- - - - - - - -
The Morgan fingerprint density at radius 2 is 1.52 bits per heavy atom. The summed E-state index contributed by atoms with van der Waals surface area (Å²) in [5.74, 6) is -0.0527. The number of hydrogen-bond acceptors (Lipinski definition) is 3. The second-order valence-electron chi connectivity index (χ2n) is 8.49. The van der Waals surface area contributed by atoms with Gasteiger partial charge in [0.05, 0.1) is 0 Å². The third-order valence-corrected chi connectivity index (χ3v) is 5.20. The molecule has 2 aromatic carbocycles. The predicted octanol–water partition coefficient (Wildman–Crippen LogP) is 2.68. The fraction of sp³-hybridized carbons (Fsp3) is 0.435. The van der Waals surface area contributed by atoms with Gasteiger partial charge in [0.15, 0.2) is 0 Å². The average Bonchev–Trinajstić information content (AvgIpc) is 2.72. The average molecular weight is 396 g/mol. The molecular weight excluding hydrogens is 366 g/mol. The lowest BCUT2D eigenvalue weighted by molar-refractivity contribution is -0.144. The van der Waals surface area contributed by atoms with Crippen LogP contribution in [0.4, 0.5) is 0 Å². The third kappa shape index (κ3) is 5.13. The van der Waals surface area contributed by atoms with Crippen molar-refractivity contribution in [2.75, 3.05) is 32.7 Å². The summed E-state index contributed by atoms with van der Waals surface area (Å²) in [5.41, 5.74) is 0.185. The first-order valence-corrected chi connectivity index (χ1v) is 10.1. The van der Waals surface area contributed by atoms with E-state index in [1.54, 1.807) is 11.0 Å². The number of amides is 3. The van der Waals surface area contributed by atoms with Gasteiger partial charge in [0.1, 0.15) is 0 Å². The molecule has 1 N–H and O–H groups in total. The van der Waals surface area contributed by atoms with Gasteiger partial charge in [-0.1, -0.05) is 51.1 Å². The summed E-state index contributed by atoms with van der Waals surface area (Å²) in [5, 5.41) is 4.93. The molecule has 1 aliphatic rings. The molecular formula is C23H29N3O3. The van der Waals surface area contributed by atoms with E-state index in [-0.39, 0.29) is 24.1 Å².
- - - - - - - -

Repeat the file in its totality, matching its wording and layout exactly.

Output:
The Morgan fingerprint density at radius 2 is 1.52 bits per heavy atom. The summed E-state index contributed by atoms with van der Waals surface area (Å²) in [5.74, 6) is -0.0527. The number of hydrogen-bond acceptors (Lipinski definition) is 3. The second-order valence-electron chi connectivity index (χ2n) is 8.49. The van der Waals surface area contributed by atoms with Gasteiger partial charge in [0.05, 0.1) is 0 Å². The third-order valence-corrected chi connectivity index (χ3v) is 5.20. The molecule has 2 aromatic carbocycles. The predicted octanol–water partition coefficient (Wildman–Crippen LogP) is 2.68. The fraction of sp³-hybridized carbons (Fsp3) is 0.435. The van der Waals surface area contributed by atoms with Gasteiger partial charge in [0.15, 0.2) is 0 Å². The average Bonchev–Trinajstić information content (AvgIpc) is 2.72. The average molecular weight is 396 g/mol. The molecular weight excluding hydrogens is 366 g/mol. The lowest BCUT2D eigenvalue weighted by molar-refractivity contribution is -0.144. The van der Waals surface area contributed by atoms with Crippen LogP contribution in [0.4, 0.5) is 0 Å². The third kappa shape index (κ3) is 5.13. The van der Waals surface area contributed by atoms with Crippen molar-refractivity contribution in [2.75, 3.05) is 32.7 Å². The summed E-state index contributed by atoms with van der Waals surface area (Å²) in [5.41, 5.74) is 0.185. The first-order valence-corrected chi connectivity index (χ1v) is 10.1. The van der Waals surface area contributed by atoms with E-state index in [1.54, 1.807) is 11.0 Å². The number of amides is 3. The van der Waals surface area contributed by atoms with Gasteiger partial charge in [0.1, 0.15) is 0 Å². The molecule has 1 N–H and O–H groups in total. The van der Waals surface area contributed by atoms with Gasteiger partial charge in [-0.1, -0.05) is 51.1 Å². The summed E-state index contributed by atoms with van der Waals surface area (Å²) in [5, 5.41) is 4.93. The molecule has 1 aliphatic rings. The molecular formula is C23H29N3O3. The van der Waals surface area contributed by atoms with E-state index in [-0.39, 0.29) is 24.1 Å².